With playoff hopes extinguished, 49ers fans around the country are looking ahead to the offseason. There are many among the Faithful that would love nothing more than to see the 49ers draft Zach Wilson out of BYU in the first round. But while it’s one thing to say that’s what they should do, it’s another thing altogether to go out and actually do it - especially when the cost could be significant.
In a recent Twitter poll, Levin Black asked fans what route they wanted the 49ers to take at quarterback this offseason. The number one choice for those that responded was trade up for Zach Wilson or Trey Lance.
If that’s the route the 49ers go this offseason, it won’t be cheap considering San Francisco currently sits at 12th in the draft order. Let’s consider a similar deal that happened not too long ago to ballpark the potential costs.
In 2016, the Eagles picked 8th in the first round and traded up with the Browns so they could select Carson Wentz with the second overall draft pick. Here was that deal:
The Eagles got:
The No. 2 pick in 2016
2017 fourth-round pick
The Browns got:
The No. 8 pick in 2016
No. 77 pick (third round) in 2016
No. 100 pick (fourth round) in 2016
2017 first-round pick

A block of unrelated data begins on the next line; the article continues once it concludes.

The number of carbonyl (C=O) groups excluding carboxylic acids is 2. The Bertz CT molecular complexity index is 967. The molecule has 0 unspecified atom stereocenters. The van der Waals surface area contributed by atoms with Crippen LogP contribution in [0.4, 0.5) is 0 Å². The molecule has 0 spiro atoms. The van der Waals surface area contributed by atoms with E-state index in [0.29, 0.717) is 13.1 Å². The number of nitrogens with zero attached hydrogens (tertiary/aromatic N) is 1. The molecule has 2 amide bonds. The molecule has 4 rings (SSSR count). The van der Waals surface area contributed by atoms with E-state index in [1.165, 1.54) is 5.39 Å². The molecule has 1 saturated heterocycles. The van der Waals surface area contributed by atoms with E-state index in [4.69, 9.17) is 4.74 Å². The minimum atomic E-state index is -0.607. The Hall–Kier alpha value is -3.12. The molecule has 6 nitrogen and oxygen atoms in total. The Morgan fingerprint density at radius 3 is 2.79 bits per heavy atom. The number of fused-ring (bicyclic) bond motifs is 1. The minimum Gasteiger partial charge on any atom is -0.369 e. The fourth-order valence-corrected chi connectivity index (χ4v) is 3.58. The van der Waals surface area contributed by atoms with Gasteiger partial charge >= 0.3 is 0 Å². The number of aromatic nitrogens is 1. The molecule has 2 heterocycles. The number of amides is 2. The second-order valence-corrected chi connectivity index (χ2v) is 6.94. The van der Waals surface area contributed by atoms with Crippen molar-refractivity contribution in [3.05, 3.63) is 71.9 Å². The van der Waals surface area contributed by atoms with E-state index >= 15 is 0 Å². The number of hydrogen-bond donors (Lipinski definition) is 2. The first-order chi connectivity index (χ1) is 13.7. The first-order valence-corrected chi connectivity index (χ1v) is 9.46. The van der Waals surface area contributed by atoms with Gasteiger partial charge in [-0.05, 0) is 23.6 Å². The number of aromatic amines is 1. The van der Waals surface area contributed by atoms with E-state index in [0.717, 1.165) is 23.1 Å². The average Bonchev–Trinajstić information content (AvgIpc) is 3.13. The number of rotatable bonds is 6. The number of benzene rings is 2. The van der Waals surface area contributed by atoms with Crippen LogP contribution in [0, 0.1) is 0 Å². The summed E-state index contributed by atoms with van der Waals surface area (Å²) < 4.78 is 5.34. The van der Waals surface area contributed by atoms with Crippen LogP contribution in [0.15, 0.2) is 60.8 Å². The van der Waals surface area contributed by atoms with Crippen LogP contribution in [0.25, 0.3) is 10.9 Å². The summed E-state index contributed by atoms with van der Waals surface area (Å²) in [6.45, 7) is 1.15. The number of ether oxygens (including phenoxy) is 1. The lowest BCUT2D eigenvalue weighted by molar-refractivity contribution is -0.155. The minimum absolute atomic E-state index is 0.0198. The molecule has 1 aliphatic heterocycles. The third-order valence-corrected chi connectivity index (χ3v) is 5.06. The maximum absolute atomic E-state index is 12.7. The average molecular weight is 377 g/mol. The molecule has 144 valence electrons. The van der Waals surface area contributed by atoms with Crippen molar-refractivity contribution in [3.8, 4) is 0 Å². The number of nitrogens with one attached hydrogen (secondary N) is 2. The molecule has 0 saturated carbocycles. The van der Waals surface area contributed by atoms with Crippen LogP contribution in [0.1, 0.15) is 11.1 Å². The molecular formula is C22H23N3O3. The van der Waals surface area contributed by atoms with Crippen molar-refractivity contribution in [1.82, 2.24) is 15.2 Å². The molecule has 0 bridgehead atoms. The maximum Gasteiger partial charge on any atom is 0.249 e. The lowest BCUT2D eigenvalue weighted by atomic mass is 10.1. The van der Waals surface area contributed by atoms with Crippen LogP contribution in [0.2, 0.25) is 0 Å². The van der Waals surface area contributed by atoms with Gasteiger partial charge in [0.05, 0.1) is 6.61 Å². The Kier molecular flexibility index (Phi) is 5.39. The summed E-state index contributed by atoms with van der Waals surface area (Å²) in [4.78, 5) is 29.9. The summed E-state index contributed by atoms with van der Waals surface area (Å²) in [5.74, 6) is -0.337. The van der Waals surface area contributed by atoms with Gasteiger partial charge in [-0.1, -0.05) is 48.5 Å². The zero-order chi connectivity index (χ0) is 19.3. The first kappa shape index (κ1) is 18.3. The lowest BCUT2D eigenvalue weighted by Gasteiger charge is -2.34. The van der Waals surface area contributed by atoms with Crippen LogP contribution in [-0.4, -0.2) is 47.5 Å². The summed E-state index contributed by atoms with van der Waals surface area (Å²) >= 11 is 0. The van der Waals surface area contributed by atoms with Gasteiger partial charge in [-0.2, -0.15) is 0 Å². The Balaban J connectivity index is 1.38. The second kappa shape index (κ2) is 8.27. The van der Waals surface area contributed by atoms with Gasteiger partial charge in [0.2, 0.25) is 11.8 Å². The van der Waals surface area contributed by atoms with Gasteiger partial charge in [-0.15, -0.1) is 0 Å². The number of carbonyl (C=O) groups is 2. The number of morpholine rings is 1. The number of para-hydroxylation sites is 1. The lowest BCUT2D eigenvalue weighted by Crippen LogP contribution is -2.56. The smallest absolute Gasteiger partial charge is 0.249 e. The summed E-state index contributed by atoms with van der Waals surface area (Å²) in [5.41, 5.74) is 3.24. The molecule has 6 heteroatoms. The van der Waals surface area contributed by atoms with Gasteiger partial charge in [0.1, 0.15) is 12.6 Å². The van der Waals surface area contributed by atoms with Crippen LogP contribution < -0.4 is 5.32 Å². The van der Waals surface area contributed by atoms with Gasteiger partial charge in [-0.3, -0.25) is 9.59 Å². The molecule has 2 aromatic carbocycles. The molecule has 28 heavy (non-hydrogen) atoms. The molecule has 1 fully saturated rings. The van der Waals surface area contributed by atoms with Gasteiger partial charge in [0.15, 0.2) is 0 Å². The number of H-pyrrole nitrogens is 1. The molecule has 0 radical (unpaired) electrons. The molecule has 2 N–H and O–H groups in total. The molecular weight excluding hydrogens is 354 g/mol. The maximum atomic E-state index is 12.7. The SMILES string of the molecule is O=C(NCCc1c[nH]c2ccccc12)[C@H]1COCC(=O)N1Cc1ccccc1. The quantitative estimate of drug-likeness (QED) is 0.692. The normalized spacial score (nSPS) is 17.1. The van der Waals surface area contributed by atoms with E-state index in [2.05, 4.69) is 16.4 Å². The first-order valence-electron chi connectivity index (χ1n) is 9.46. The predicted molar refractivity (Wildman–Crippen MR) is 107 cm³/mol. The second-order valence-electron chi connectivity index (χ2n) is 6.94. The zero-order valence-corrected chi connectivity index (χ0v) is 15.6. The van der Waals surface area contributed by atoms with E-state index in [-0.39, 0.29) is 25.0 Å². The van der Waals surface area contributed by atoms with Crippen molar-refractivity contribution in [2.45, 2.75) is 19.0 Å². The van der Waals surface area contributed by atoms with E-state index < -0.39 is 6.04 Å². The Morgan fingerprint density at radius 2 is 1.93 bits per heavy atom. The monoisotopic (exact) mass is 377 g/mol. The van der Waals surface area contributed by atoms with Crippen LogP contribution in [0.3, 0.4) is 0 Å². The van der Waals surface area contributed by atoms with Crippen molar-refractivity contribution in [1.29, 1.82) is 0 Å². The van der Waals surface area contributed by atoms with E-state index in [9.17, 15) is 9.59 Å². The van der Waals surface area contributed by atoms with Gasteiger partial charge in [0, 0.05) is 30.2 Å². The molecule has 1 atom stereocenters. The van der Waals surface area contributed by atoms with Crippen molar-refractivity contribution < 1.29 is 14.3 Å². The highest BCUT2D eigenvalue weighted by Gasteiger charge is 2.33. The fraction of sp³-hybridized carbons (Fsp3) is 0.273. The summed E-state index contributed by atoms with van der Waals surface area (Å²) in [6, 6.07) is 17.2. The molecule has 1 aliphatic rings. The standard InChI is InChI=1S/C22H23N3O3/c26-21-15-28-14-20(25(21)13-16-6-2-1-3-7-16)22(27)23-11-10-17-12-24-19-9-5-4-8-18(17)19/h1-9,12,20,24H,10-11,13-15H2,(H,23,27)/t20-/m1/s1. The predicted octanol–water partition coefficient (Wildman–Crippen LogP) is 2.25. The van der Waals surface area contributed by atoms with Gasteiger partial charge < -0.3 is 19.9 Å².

2018 second-round pick
Are you willing to pay something in that range this April? Our second poll says you are not.
(You can hear my full conversation with Levin about this topic in today’s Gold Standard Podcast below)
In a separate poll from our podcast Twitter account, almost 61% of voters rejected a similar deal. It isn’t exactly Earth-shaking news that most fans would like their team to acquire premium talent without having to pay a premium price, but it simply isn’t realistic.
While it’s possible the 49ers move up a few more spots if they finish out the year with two more losses, it’s likely they are already in the neighborhood of where they’ll be picking in April. If you want them to make a big move for the quarterback of the future, this is the kind of deal they’re probably going to have to make.
Let’s just keep that in mind before we fire off all the, “why didn’t they move up” hot takes if nothing materializes in fourth months. The draft is the best source of cheap labor for NFL teams, and it’s the only way good teams with highly paid stars can replenish their roster to stay in contention year after year. Giving up multiple cost-controlled assets in multiple years is a big risk to take, and should not be undertaken lightly.